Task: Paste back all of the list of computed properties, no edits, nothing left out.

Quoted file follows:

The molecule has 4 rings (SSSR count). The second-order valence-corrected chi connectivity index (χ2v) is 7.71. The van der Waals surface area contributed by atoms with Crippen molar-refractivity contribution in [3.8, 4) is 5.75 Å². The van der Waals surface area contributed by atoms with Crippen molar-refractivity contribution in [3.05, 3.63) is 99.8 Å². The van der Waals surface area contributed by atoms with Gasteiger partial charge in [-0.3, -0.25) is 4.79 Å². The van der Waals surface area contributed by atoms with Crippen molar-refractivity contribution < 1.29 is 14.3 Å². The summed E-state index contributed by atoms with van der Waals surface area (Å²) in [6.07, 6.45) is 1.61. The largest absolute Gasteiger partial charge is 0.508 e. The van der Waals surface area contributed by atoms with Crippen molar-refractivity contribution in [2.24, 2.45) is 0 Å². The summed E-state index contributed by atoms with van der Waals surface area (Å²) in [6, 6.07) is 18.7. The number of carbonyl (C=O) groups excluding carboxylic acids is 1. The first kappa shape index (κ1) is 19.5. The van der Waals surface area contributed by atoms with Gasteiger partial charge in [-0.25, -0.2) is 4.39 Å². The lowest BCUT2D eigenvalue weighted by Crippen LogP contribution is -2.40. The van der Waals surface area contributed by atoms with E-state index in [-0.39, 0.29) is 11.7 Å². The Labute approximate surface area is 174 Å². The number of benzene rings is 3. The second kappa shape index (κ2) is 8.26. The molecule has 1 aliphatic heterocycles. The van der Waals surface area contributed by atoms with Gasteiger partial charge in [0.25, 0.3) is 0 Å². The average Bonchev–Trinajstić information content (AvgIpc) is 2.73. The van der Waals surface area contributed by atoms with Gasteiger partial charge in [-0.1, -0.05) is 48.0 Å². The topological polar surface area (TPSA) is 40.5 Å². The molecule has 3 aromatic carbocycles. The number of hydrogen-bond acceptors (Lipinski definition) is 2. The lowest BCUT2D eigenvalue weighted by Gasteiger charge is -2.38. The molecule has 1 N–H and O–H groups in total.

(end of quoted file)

The molecule has 4 rings (SSSR count). The second-order valence-corrected chi connectivity index (χ2v) is 7.71. The van der Waals surface area contributed by atoms with Crippen molar-refractivity contribution in [3.8, 4) is 5.75 Å². The van der Waals surface area contributed by atoms with Crippen molar-refractivity contribution in [3.05, 3.63) is 99.8 Å². The van der Waals surface area contributed by atoms with Gasteiger partial charge in [-0.3, -0.25) is 4.79 Å². The van der Waals surface area contributed by atoms with Crippen molar-refractivity contribution < 1.29 is 14.3 Å². The summed E-state index contributed by atoms with van der Waals surface area (Å²) in [6.07, 6.45) is 1.61. The largest absolute Gasteiger partial charge is 0.508 e. The van der Waals surface area contributed by atoms with Crippen molar-refractivity contribution in [2.24, 2.45) is 0 Å². The summed E-state index contributed by atoms with van der Waals surface area (Å²) in [6, 6.07) is 18.7. The number of carbonyl (C=O) groups excluding carboxylic acids is 1. The first kappa shape index (κ1) is 19.5. The van der Waals surface area contributed by atoms with Gasteiger partial charge in [-0.25, -0.2) is 4.39 Å². The lowest BCUT2D eigenvalue weighted by Crippen LogP contribution is -2.40. The van der Waals surface area contributed by atoms with E-state index in [-0.39, 0.29) is 11.7 Å². The Labute approximate surface area is 174 Å². The number of benzene rings is 3. The second kappa shape index (κ2) is 8.26. The molecule has 1 aliphatic heterocycles. The van der Waals surface area contributed by atoms with Gasteiger partial charge in [0.25, 0.3) is 0 Å². The average Bonchev–Trinajstić information content (AvgIpc) is 2.73. The van der Waals surface area contributed by atoms with Gasteiger partial charge in [-0.1, -0.05) is 48.0 Å². The topological polar surface area (TPSA) is 40.5 Å². The molecule has 3 aromatic carbocycles. The number of hydrogen-bond acceptors (Lipinski definition) is 2. The lowest BCUT2D eigenvalue weighted by Gasteiger charge is -2.38. The molecule has 1 N–H and O–H groups in total.